Pain relies on context and is more about sensitivity than damage
Written by Mitchell Robinson
There are lots of things in your life that can contribute to the pain you experience and make it worse (we call these DIMs – Danger In Me) or better (we call these SIMs – Safety In Me).
Figure 1. DIMs and SIMs (NOI Group, 2015)
- * We know that pain is context-dependent. It relies on both your immediate environment and on larger contextual factors in your life. The hospital may be a powerful SIM if you’ve just broken your leg. It may also be a strong DIM if you’ve previously had a surgery go wrong.
- ** Swelling and inflammation immediately after rolling your ankle can be a DIM for someone who’s unaware of the powerful healing properties in the swelling.
"Pain can persist because you become more sensitised..."
A remarkable example of pain being altered by the immediate context can be seen with soldiers in the heat of battle who are shot but don’t feel pain until much later on and out of the dangerous environment (SIMs at work!). Moreover, an example of pain relying on larger contextual factors is seen when poor sleep, fear, anxiety, work-related pressures and relational stress work to sensitise you and augment your pain experience for the worse (DIMs at work) (Vachon-Presseau, 2013).
While tissue damage and changes in your body aren’t completely irrelevant, there are still a few things to remember:
- Pain and tissue damage rarely perfectly correlate.
- You can get out of pain with no changes to your tissue damage.
- Pain is context-dependent – there may be things in your life that are working to make you either more (DIMs) or less (SIMs) sensitive to pain.
So, we have two options for addressing pain:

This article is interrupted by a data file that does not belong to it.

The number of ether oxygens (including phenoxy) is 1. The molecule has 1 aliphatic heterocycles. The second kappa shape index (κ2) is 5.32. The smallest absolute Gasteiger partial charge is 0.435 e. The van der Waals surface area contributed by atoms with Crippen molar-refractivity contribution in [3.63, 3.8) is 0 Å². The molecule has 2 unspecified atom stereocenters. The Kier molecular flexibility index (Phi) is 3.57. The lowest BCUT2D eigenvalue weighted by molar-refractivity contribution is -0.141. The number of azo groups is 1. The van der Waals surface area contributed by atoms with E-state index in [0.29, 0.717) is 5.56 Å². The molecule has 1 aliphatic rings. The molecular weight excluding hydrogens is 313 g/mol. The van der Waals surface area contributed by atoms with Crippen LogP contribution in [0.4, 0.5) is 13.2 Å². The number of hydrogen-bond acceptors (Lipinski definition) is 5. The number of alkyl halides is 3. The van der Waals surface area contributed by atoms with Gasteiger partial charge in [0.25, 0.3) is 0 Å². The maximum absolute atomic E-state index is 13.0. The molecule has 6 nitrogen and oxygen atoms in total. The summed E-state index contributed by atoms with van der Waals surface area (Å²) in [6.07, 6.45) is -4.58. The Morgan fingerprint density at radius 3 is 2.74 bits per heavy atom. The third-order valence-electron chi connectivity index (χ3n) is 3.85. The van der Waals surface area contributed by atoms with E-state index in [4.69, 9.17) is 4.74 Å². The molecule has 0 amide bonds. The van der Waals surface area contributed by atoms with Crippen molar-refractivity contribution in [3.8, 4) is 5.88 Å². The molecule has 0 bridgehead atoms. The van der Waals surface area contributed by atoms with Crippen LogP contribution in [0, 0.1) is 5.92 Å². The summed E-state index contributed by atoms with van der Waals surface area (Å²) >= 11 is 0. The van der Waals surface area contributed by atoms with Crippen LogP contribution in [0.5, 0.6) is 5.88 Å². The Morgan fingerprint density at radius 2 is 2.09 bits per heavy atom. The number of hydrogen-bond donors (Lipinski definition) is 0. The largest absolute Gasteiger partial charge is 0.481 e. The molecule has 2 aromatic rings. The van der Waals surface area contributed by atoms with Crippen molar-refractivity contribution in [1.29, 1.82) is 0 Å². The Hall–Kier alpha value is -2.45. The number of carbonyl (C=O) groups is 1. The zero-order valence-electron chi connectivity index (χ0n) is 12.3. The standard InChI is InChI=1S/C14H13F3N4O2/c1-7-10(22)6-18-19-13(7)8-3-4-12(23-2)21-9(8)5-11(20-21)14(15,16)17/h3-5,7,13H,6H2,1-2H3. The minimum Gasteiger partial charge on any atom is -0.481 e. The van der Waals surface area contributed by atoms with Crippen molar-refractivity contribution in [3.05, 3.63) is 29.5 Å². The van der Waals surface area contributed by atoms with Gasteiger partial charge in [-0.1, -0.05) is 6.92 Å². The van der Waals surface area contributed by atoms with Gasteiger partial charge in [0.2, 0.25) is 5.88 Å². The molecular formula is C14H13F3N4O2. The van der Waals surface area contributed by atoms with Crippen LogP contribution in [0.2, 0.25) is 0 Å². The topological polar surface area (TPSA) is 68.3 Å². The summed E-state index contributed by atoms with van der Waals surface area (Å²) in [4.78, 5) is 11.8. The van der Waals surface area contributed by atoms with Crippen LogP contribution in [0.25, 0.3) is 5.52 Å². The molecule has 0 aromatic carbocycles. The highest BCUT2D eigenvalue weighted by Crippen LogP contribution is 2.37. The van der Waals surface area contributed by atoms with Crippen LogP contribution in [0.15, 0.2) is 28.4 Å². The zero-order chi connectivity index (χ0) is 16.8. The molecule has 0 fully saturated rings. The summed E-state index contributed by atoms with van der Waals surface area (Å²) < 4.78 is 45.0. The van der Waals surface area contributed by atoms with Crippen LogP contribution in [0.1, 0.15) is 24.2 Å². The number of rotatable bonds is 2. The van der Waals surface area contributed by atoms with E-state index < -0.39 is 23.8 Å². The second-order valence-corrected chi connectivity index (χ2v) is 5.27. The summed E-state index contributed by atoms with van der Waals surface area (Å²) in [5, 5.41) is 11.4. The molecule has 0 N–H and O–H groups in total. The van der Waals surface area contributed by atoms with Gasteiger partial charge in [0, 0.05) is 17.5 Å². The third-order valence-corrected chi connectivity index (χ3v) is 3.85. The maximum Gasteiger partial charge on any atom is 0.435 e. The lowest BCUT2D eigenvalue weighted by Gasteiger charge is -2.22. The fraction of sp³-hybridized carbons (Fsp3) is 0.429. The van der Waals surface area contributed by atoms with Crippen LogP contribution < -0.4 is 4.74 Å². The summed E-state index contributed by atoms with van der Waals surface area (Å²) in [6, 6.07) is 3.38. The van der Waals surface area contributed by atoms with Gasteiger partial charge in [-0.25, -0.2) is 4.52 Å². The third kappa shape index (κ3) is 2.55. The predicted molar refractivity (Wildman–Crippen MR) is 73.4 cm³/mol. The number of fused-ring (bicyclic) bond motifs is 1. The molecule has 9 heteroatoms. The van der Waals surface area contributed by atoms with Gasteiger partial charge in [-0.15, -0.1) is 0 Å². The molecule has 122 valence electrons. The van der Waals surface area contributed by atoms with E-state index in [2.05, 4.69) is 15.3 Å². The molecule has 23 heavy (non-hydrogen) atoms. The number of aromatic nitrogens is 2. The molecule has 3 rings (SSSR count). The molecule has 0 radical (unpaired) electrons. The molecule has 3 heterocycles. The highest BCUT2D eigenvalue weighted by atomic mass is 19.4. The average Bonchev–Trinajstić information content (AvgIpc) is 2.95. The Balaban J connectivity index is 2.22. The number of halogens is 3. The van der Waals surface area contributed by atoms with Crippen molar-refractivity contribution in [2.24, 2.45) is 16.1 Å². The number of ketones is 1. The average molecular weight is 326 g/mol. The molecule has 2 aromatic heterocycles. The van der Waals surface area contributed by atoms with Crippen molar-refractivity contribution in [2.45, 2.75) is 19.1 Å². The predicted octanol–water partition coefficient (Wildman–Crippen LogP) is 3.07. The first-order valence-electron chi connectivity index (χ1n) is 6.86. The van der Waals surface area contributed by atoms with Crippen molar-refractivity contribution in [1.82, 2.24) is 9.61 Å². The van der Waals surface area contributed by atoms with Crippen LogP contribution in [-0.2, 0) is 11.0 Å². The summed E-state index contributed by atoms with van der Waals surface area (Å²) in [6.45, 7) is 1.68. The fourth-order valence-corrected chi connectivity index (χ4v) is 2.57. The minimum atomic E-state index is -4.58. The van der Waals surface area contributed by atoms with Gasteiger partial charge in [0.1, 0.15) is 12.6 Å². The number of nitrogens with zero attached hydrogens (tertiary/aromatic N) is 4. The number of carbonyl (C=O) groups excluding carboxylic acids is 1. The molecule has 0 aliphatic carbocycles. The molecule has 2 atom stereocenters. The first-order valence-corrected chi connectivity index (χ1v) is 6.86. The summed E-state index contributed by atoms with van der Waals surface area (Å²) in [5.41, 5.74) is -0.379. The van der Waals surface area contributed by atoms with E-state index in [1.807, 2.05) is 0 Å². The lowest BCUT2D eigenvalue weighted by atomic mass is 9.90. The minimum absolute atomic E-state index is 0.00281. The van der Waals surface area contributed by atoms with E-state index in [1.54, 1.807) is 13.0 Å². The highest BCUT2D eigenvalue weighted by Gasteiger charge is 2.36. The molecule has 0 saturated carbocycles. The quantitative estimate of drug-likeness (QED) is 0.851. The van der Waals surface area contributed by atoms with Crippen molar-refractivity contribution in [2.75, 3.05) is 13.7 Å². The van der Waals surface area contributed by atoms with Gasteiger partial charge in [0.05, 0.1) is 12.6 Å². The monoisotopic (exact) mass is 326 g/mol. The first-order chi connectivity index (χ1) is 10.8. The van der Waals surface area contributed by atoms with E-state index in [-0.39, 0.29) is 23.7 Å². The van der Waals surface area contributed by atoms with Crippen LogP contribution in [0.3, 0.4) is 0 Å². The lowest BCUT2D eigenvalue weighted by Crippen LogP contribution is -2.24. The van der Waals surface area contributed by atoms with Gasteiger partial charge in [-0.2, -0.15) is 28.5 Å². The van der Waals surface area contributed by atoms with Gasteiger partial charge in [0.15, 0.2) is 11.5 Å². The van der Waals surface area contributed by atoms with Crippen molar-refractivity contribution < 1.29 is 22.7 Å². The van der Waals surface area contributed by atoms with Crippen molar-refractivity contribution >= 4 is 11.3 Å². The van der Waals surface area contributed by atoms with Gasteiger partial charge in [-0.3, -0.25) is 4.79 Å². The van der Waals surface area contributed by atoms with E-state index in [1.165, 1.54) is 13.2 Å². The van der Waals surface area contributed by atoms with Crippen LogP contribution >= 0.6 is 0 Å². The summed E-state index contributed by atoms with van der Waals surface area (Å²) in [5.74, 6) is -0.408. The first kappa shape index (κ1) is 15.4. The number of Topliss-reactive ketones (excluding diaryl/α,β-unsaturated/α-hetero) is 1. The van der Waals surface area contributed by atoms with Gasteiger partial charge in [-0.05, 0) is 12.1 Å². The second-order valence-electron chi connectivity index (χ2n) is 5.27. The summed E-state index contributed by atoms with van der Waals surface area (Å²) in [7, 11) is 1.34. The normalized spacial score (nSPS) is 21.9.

- Decrease DIMs
- Increase SIMs
You don’t have to change a muscle tear, a tendinopathy or the normal joint changes in your body. What you should address is anything that might be sensitising you.
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Some questions to ask yourself:
- Is your pain worse after a stressful day at work?
- Is your pain worse when you’re not sleeping well?
- Is your pain worse when you’re feeling down?
- Is your pain better when your out socialising with others?
- Does your pain seem to change with other significant changes in your life?
What you might find is that other factors besides damage or physical load can influence your pain. Meaning, pain can persist because you become more sensitised even when your tissue is actually healing. For more information on this check out David Butler and Lorimer Moseley’s pain book, ‘Explain Pain’.
If you’re struggling with pain and think you would benefit from seeing a physiotherapist for your pain management, talk to your GP. Sycamore Health has a speciality in pain management and non-medicated remedies, and would love to help you take control of your pain!
Next part in this series: What You Need To Know About Pain: Part 4
Butler, D. S., & Moseley, G. L. (2003). Explain pain. Adelaide: Noigroup Publications
Lehman, G. (2017). Recovery Strategies. Retrieved from http://www.greglehman.ca/pain-science-workbooks/
Vachon-Presseau, E. et al., (2013). Acute stress contributes to individual differences in pain and pain-related brain activity in healthy and chronic pain patients. Journal of Neuroscience, 33(16), 6826-6833.